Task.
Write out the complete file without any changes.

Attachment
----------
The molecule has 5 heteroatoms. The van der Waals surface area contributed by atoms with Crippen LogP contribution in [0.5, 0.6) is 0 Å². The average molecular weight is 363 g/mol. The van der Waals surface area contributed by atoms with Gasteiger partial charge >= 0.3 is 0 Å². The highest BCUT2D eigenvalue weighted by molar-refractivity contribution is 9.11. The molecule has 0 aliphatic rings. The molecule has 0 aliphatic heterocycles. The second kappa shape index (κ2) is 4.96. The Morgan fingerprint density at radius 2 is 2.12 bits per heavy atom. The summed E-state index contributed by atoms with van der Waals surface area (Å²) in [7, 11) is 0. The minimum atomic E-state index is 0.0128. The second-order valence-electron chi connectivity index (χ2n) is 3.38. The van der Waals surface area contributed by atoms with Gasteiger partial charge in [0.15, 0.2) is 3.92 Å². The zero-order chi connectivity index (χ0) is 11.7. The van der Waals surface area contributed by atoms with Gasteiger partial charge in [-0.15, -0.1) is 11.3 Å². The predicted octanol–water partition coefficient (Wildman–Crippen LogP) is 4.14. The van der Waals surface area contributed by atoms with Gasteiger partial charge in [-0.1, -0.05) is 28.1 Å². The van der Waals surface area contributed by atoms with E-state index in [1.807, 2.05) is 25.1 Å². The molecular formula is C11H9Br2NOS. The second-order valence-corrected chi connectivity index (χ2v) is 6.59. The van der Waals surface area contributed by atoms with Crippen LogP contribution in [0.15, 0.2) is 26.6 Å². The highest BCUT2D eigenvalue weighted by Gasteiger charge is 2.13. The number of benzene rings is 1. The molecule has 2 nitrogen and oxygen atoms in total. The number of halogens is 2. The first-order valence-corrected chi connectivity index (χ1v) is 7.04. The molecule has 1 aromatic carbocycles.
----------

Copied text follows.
The molecule has 5 heteroatoms. The van der Waals surface area contributed by atoms with Crippen LogP contribution in [0.5, 0.6) is 0 Å². The average molecular weight is 363 g/mol. The van der Waals surface area contributed by atoms with Gasteiger partial charge >= 0.3 is 0 Å². The highest BCUT2D eigenvalue weighted by molar-refractivity contribution is 9.11. The molecule has 0 aliphatic rings. The molecule has 0 aliphatic heterocycles. The second kappa shape index (κ2) is 4.96. The Morgan fingerprint density at radius 2 is 2.12 bits per heavy atom. The summed E-state index contributed by atoms with van der Waals surface area (Å²) in [7, 11) is 0. The minimum atomic E-state index is 0.0128. The second-order valence-electron chi connectivity index (χ2n) is 3.38. The van der Waals surface area contributed by atoms with Gasteiger partial charge in [0.15, 0.2) is 3.92 Å². The zero-order chi connectivity index (χ0) is 11.7. The van der Waals surface area contributed by atoms with Gasteiger partial charge in [-0.15, -0.1) is 11.3 Å². The predicted octanol–water partition coefficient (Wildman–Crippen LogP) is 4.14. The van der Waals surface area contributed by atoms with Gasteiger partial charge in [-0.1, -0.05) is 28.1 Å². The van der Waals surface area contributed by atoms with E-state index in [1.807, 2.05) is 25.1 Å². The molecular formula is C11H9Br2NOS. The second-order valence-corrected chi connectivity index (χ2v) is 6.59. The van der Waals surface area contributed by atoms with Crippen LogP contribution in [0.15, 0.2) is 26.6 Å². The highest BCUT2D eigenvalue weighted by Gasteiger charge is 2.13. The number of benzene rings is 1. The molecule has 2 nitrogen and oxygen atoms in total. The number of halogens is 2. The first-order valence-corrected chi connectivity index (χ1v) is 7.04. The molecule has 1 aromatic carbocycles.